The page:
June 22, 2004
Stop blaming general aviation pilots for government security communication lapses. That was the angry message AOPA President Phil Boyer fired off to the FAA Monday following the Washington, D.C., Air Defense Identification Zone (ADIZ) notam issued late Friday.
"This notam is a classic example of how GA is made the scapegoat for failures within a system that was set up for failure," Boyer wrote FAA Deputy Administrator Robert Sturgell, the agency's primary security contact. "It is an affront to the 400,000 members of AOPA. And the notam doesn't address the obvious disconnect within the government agencies working ADIZ security and FAA air traffic control."
The notam requires general aviation aircraft to immediately exit the ADIZ via the most direct route should their transponder become inoperative.
It was the FAA's response to the panic created June 9 when a communication failure between the FAA and air defense officials tracking a plane carrying Kentucky Gov. Ernie Fletcher to Ronald Reagan's funeral caused the evacuation of the U.S. Capitol.
And it was a classic communication screw up. The Kentucky State Police King Air had an intermittent transponder. The flight crew had properly notified ATC and had received proper clearance for their flight to Reagan National Airport. Air traffic controllers knew about the transponder problem but failed to notify the National Capital Region Coordination Center - a $20 million command facility built specifically after 9/11 to ensure aerial security in the airspace around the nation's capital.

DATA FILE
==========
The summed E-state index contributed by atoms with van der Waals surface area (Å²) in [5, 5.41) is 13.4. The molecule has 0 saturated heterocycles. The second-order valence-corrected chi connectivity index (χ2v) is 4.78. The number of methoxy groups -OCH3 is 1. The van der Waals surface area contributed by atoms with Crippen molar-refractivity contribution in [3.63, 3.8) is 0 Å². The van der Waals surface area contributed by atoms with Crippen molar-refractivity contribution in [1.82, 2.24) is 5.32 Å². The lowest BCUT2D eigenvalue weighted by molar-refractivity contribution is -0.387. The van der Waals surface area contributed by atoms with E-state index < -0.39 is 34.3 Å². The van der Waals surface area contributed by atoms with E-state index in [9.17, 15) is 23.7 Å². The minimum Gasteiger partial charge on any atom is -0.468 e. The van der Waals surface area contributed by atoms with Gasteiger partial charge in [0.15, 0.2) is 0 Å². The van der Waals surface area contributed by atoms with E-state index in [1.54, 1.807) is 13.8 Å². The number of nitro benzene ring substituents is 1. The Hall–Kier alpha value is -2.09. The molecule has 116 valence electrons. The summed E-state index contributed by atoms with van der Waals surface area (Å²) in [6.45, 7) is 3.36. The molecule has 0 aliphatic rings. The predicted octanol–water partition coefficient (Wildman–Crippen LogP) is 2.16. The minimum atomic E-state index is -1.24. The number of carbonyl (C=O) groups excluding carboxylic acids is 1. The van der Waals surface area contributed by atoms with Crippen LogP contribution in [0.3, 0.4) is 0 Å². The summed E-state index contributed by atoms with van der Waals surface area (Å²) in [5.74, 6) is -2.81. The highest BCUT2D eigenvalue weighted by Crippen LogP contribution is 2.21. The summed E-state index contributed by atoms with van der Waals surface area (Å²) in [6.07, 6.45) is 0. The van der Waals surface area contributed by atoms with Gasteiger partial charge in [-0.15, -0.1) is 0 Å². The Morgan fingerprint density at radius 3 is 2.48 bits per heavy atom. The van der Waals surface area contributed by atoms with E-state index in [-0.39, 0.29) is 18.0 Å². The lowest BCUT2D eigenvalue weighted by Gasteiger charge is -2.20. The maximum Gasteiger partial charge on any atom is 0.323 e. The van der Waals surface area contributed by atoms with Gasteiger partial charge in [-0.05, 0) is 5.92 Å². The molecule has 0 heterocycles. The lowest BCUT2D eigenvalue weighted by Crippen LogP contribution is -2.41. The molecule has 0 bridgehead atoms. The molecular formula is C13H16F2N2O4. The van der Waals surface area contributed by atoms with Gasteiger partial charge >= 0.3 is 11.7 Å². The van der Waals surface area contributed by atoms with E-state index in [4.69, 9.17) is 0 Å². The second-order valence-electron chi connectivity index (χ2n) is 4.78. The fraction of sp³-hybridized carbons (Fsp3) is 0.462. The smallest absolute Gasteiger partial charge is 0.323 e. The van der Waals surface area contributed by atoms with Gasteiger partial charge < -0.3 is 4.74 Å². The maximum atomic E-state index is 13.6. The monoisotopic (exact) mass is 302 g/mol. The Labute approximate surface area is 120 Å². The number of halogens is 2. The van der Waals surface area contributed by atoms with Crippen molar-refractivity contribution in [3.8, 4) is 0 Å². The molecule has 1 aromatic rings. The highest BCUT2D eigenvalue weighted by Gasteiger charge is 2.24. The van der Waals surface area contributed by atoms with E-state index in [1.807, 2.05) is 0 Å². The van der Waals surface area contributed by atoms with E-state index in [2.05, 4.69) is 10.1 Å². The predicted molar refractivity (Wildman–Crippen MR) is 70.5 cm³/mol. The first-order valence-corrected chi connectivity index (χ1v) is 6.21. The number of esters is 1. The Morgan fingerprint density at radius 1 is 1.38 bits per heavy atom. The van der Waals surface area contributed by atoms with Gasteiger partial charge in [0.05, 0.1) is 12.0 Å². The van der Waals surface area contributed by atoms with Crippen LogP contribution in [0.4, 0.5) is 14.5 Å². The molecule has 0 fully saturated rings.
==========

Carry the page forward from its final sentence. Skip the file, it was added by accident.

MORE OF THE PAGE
The King Air flight crew did everything right. They notified the FAA's Washington Center that their transponder had stopped working. FAA controllers then manually entered the flight data in the computer display tagging the target and cleared the aircraft to continue toward DCA.
But NCRCC security officials don't see the tagged tracon radar returns, despite their new multimillion-dollar facility. They saw an "unidentified" aircraft without a transponder heading near the Capitol building and scrambled interception aircraft and ordered the panic evacuation of the Capitol.
"We spend $20 million on a command center, yet we can't get the FAA and security agencies to share the same radar data," said Boyer. "We spend another $5 million to $6 million a year on additional staffing and equipment to try to make the ADIZ work, and people won't share information. And somehow this is all general aviation's fault. What's wrong with this picture?"
As one AOPA member put it, "Not very well thought out, I believe. 'They' need to fix the communications between ATC and the 'security forces' rather than applying yet another permanent bandage to burden pilots in the ADIZ."
June 22, 2004
Reviewing this regulation will make you a more effective plane spotter when ATC calls out fast traffic in busy (and haze-laden) airspace.
Pilots who attended AOPA's fifth regional fly-in of the year in Chino, California, shared the excitement of the people, airplanes, and educational events via social media. See what they were saying.
AOPA’s fifth regional fly-in of 2014 brought 329 aircraft and some 2,500 people to Chino, California, Sept. 20.
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